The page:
What does Atticus have to say about the Ewells?
Atticus says that the Ewells are people of disrepute, who have been so for generations, which implies that their lifestyle has become a custom. He further avers that they cannot be changed or displaced, for they would not fit in a normal, decent society - they are uncivilized and would never adjust. They reject education and only use it as a means to an end - since they live in abject poverty, they receive a social grant from the state, as long as the children are registered for school.
Atticus is furthermore of the opinion that they live like animals. The Ewells live in absolute squalor and filth. They are looked down upon by the rest of the inhabitants of Maycomb. Everyone ignores them and no one does anything about their criminal activities. In this sense then, they are privileged. Since they are white, it seems, their crimes are ignored - an indication of the injustice of racial profiling and disparity at the time.
Atticus is a decent and well-respected citizen and he wishes to instill in Scout the morals and values that would make her a respected member of society. It is therefore obvious that he wishes her to 'see the other side' as it were, so that she can make appropriate value judgements.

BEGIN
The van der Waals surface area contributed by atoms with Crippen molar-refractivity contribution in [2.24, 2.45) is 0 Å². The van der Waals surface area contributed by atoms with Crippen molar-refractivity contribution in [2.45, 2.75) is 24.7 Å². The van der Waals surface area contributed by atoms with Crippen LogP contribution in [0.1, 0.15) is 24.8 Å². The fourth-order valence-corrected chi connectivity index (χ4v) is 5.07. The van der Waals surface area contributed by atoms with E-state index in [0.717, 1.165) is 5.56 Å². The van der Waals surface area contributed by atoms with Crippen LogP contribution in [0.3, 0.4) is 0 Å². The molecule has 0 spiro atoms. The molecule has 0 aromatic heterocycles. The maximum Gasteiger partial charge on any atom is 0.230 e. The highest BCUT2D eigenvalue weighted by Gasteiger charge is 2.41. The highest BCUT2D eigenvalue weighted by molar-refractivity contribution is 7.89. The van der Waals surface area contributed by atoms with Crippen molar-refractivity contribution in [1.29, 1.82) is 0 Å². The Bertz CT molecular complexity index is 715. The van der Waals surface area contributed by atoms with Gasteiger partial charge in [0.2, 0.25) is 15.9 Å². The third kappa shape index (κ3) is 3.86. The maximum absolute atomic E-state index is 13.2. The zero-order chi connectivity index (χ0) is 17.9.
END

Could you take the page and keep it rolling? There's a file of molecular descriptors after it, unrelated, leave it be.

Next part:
I find it interesting how, although he clearly wants to combat racism in maycolm, Atticus seems completely oblivious to discrimination against the lower classes. He doesn't seem to care much about the fact that Mayella is beaten and raped by her father. None of the characters, who are presented as "good folk" (like Atticus and Judge Taylor) seem to think twice about Mayella Ewell and the children who are abused by their father, and then when he dies, there is no mention of what is going to happen to them all.